South Mountain Endangered
Most Endangered Battlefields 2010
South Mountain, MD - September 14, 1862
IN EARLY SEPTEMBER 1862, fresh from a tremendous victory at Second Manassas, Confederate Gen. Robert E. Lee launched an audacious invasion of the North, dividing his smaller army to pursue specific objectives. But when a copy of his orders, outlining the disposition of his isolated forces was discovered by Union soldiers wrapped around three cigars in a field near Frederick, Md., Federal commanders were able to move quickly against the vulnerable Confederates.
Maj. Gen. George McClellan moved against Lee at South Mountain with superior numbers and uncharacteristic boldness at the mountain passes of Crampton’s Gap, Fox’s Gap and Turner’s Gap. Although they fought savagely, the Confederates were forced to retreat by nightfall, leaving behind 2,600 casualties to the Union’s 2,300. The next day, however, rather than seizing the opportunity to destroy a portion of Lee’s army in piecemeal, McClellan’s typical meekness returned and he failed to press his advantage, setting the stage for the Battle of Antietam.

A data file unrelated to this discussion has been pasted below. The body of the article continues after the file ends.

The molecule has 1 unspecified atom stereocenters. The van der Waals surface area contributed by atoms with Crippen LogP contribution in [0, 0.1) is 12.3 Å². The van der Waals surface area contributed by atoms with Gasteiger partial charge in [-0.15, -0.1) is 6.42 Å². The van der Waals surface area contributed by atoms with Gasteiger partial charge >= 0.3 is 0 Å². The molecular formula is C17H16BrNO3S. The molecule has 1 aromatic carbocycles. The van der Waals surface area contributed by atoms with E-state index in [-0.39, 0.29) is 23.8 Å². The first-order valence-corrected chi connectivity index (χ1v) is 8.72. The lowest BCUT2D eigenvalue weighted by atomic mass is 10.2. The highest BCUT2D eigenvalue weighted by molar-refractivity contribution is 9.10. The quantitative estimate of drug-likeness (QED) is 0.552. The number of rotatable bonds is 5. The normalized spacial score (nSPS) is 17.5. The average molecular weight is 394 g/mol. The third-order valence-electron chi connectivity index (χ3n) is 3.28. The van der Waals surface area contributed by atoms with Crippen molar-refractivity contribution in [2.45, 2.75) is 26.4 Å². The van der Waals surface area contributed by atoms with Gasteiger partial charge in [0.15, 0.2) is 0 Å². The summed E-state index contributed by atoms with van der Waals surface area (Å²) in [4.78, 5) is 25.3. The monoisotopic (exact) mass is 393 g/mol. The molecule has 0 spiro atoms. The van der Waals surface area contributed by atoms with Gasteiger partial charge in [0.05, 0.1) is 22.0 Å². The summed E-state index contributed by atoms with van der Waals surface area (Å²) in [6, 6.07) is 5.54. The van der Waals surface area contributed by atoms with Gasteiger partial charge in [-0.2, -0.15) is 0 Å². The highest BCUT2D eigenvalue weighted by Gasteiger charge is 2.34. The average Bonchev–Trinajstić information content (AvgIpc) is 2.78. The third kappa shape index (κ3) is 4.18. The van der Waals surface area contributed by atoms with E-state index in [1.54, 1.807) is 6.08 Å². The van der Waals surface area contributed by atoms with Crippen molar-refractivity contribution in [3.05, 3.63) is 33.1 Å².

In December 2008, Dominion Power purchased 135 acres near Fox’s Gap, including the well-preserved Fox’s Tavern, where George Washington purportedly stopped for a drink in 1785. Upon taking ownership of the land, Dominion Power submitted plans for a $55 million natural gas compression station to the Federal Energy Regulatory Commission for consideration. After significant outcry, the process was suspended but Dominion could re-file at any time.
If pursued, the multi-story compression facility would likely be visible across much of the Middletown Valley. Similar facilities are fully enclosed by barbed wire and utilize 14,000 horse power engines for compression, producing significant noise pollutions, while releasing chemicals and particulate matter into the atmosphere. Currently zoned for agricultural, rather than industrial, uses, the land is part of a Maryland Priority Preservation Area and lies within the Mid-Maryland Rural Legacy Area. In March, Fox’s Tavern was listed by Preservation Maryland as one of the state’s 11 most endangered sites.
CWSAC has classified South Mountain as a Priority I, Class B battlefield.